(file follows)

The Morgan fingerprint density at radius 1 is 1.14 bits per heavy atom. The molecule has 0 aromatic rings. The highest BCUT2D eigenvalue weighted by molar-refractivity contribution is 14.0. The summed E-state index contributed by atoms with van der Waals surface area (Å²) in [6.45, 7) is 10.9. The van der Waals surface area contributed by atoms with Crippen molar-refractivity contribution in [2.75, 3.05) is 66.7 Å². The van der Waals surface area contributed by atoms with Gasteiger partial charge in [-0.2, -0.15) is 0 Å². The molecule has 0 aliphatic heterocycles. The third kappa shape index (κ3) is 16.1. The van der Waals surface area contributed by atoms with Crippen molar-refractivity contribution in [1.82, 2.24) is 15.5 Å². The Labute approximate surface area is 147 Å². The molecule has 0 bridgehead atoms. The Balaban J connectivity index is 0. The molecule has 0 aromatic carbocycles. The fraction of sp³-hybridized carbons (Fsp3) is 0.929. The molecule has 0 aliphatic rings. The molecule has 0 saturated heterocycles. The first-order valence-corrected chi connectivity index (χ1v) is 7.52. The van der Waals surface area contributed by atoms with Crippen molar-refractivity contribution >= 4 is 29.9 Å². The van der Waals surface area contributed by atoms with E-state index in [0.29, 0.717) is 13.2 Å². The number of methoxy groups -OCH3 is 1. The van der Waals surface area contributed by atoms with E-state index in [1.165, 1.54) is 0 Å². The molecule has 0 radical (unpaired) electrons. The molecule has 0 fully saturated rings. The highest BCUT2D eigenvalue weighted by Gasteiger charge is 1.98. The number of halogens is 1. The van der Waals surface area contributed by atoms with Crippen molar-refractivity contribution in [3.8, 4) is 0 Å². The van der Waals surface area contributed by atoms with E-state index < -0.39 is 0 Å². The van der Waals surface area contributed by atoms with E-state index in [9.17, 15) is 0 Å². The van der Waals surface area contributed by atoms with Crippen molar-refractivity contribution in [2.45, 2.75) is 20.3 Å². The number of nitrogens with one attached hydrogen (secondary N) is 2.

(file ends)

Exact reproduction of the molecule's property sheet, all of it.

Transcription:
The Morgan fingerprint density at radius 1 is 1.14 bits per heavy atom. The molecule has 0 aromatic rings. The highest BCUT2D eigenvalue weighted by molar-refractivity contribution is 14.0. The summed E-state index contributed by atoms with van der Waals surface area (Å²) in [6.45, 7) is 10.9. The van der Waals surface area contributed by atoms with Crippen molar-refractivity contribution in [2.75, 3.05) is 66.7 Å². The van der Waals surface area contributed by atoms with Gasteiger partial charge in [-0.2, -0.15) is 0 Å². The molecule has 0 aliphatic heterocycles. The third kappa shape index (κ3) is 16.1. The van der Waals surface area contributed by atoms with Crippen molar-refractivity contribution in [1.82, 2.24) is 15.5 Å². The Labute approximate surface area is 147 Å². The molecule has 0 bridgehead atoms. The Balaban J connectivity index is 0. The molecule has 0 aromatic carbocycles. The fraction of sp³-hybridized carbons (Fsp3) is 0.929. The molecule has 0 aliphatic rings. The molecule has 0 saturated heterocycles. The first-order valence-corrected chi connectivity index (χ1v) is 7.52. The van der Waals surface area contributed by atoms with Crippen molar-refractivity contribution >= 4 is 29.9 Å². The van der Waals surface area contributed by atoms with E-state index in [0.29, 0.717) is 13.2 Å². The number of methoxy groups -OCH3 is 1. The van der Waals surface area contributed by atoms with E-state index in [1.165, 1.54) is 0 Å². The molecule has 0 radical (unpaired) electrons. The molecule has 0 fully saturated rings. The highest BCUT2D eigenvalue weighted by Gasteiger charge is 1.98. The number of halogens is 1. The van der Waals surface area contributed by atoms with Crippen molar-refractivity contribution in [3.8, 4) is 0 Å². The van der Waals surface area contributed by atoms with E-state index < -0.39 is 0 Å². The van der Waals surface area contributed by atoms with E-state index in [9.17, 15) is 0 Å². The van der Waals surface area contributed by atoms with Crippen molar-refractivity contribution in [2.45, 2.75) is 20.3 Å². The number of nitrogens with one attached hydrogen (secondary N) is 2.